Co-creative drawn story

Lives that (are not) ours. In Fossoli, among suitcases of objects, living books, and biographical shelters.

July: visit to the Fossoli Camp with teacher Emanuela Garimberti and preparation of the project.

From September 15th: students’ work in class with teacher Emanuela Garimberti and educator Marinella Gattei.

October 13th: the students present in class the stories of the six children who passed through the Fossoli Camp and begin the workshop ‘Co-creative Drawn Story’ on the theme of ‘Refuge,’ in collaboration with the Fossoli Foundation and the delegation from Gernika Peace Museum (Iratxe Momoitio and Idoia Orbe Narbaiza).

October 27th: guided tour to the Fossoli Camp and conclusion of the ‘Co-creative Drawn Story’ workshop with video-maker Roberto Zampa.

Date to be determined (April 2024): project presentation with the theatrical company ‘Teatro dell’Argine’.

Secondary School ‘Guido Guinizelli’, Comprehensive Institute 8 Bologna, 2nd E Class, 2023-24. Teacher: Emanuela Garimberti. Educator: Marinella Gattei.

The Co-creative Drawn Story workshop, carried out as part of the European project Rememchild in which the Fossoli Foundation is a partner, aims to recover the experiences and memories of children during European wars, particularly in World War II and the post-war period. Students, divided into groups, explore the memory – and its representation over time – of six children who passed through the Fossoli Camp in different phases of its long history (from 1942 to 1970): Emilia Levi, Elena Colombo, Vittorino Modigliani, Oretta Montanari, Gabriella Carlini, Marino Piuca.

With the precious guidance of the teacher Emanuela Garimberti and the valuable contribution of educator Marinella Gattei, always assisted by the Fossoli Foundation, the students of class 2nd E have delved into sources and information to reconstruct the lives of these six children. For almost a semester, Emilia, Elena, Vittorino, Oretta, Gabriella, and Marino have been present in their school days. They sought a place for them in the classrooms, even naming them in the first-hour roll call. They felt them present and alive.

As the focal point of these six children’s lives was a place, Fossoli, from which each one departs or arrives, we thought that six suitcases would symbolize the narrative, metaphorical of their journey. Inside six cardboard suitcases, the students would collect objects that would support the biographical story.

Opening and closing those suitcases, telling their stories, became a strong, almost theatrical gesture for the students, allowing them to flip through the book of the lives of the six children who passed through Fossoli. But it was also a way for them to participate: each object was collected by the students in their homes, creating a sort of intergenerational passage. The students also constructed a large visual and tactile clock to signal the prevailing emotions at different moments in the story (terror, peace, nostalgia, hope). They searched for sounds, noises, echoes, and songs (train noise, bell ringing, Istrian songs, barking of dogs…) that could serve as the soundtrack for the stories, making the six suitcases “audible.”

Each story was then dedicated to a different genre of writing. Elena’s story, the only Jewish girl to face deportation alone, was told by her father, mother, friend, with the intention of never making her feel alone. For Emilia, the youngest, the students wrote, composed, and sang lullabies so that the night of the story wouldn’t scare her. For Vittorino, they imagined a dialogue beyond time and death, with the sister who fortuitously survived the Holocaust and became an adult. To tell Oretta’s time at Nomadelfia, they gave voice to a “vocation mother” writing a page from an imaginary diary. For Marino, who wanted to see Piran and its sea again, they dedicated the metaphors of a poem about nostalgia. For Gabriella, who loved the school in the San Marco Village, they wrote (and drew) the chronicle of a school day in the form of a comic.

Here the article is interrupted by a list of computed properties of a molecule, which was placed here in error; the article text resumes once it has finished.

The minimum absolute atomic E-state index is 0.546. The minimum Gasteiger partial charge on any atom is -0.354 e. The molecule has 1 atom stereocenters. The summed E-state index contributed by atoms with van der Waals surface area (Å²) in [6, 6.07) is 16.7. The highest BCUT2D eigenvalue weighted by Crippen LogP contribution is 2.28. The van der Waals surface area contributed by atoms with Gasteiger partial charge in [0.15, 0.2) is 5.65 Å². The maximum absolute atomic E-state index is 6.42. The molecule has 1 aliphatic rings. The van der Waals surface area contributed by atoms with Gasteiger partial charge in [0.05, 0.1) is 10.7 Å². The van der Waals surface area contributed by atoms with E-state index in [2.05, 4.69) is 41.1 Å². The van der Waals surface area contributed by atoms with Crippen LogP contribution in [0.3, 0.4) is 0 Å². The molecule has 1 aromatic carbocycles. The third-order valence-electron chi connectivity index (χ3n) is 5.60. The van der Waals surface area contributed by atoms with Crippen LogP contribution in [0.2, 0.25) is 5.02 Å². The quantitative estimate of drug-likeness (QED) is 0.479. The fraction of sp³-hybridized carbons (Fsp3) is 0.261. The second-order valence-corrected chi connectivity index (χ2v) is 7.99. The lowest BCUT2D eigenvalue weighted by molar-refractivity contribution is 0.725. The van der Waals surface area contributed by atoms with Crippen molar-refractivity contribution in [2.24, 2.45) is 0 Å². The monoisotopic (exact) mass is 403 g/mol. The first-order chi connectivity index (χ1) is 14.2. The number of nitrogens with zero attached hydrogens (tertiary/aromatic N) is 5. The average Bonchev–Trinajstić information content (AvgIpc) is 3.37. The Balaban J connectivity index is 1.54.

Each story was then thought and told by identifying an “inside” and an “outside,” searching for protective and dangerous factors for each child.

Two stimulus readings were used for reflections. These are two illustrated books seemingly unrelated to the research topic but functional as a trigger for a deeper, more personal feeling.

The illustrated book Fortunatamente by Remy Charlip, which was released in the United States in the mid-1960s and recently brought to Italy by the publisher Orecchio Acerbo. Browsing through the book led the students to think that in every story, even the most tragic, elements of positivity can be found, and that despite the tragedy of history, six children can be remembered as children, with their games, their affections, their hopes.

The students thus created six little books, in the form of “leporello,” in which the six biographies are written with the rhetorical play of repeated and alternated adverbs: fortunately and unfortunately. Each life can be flipped through in its clear and dark pages, but it can also be looked at as a whole by fully opening the leporello and making it a single timeline.

The second book is Rifugi published in Italy by Logos editions, in which the Swiss author and illustrator Emmanuelle Houdart visually celebrates everything that can give us protection and comfort. On this track, the students drew shelters for the six children whose stories they explored. Fossoli, from a harrowing place of departure towards death, becomes a place to rebuild life in the post-war period: from a deportation camp to a village.

The result is a gallery of symbolic drawings in which war and its aftermath encircle and destroy, but cannot erase what each child was, their dreams, desires, and affections. The shelters drawn by the 2nd E students are rafts that saved six lives, preserving their memory.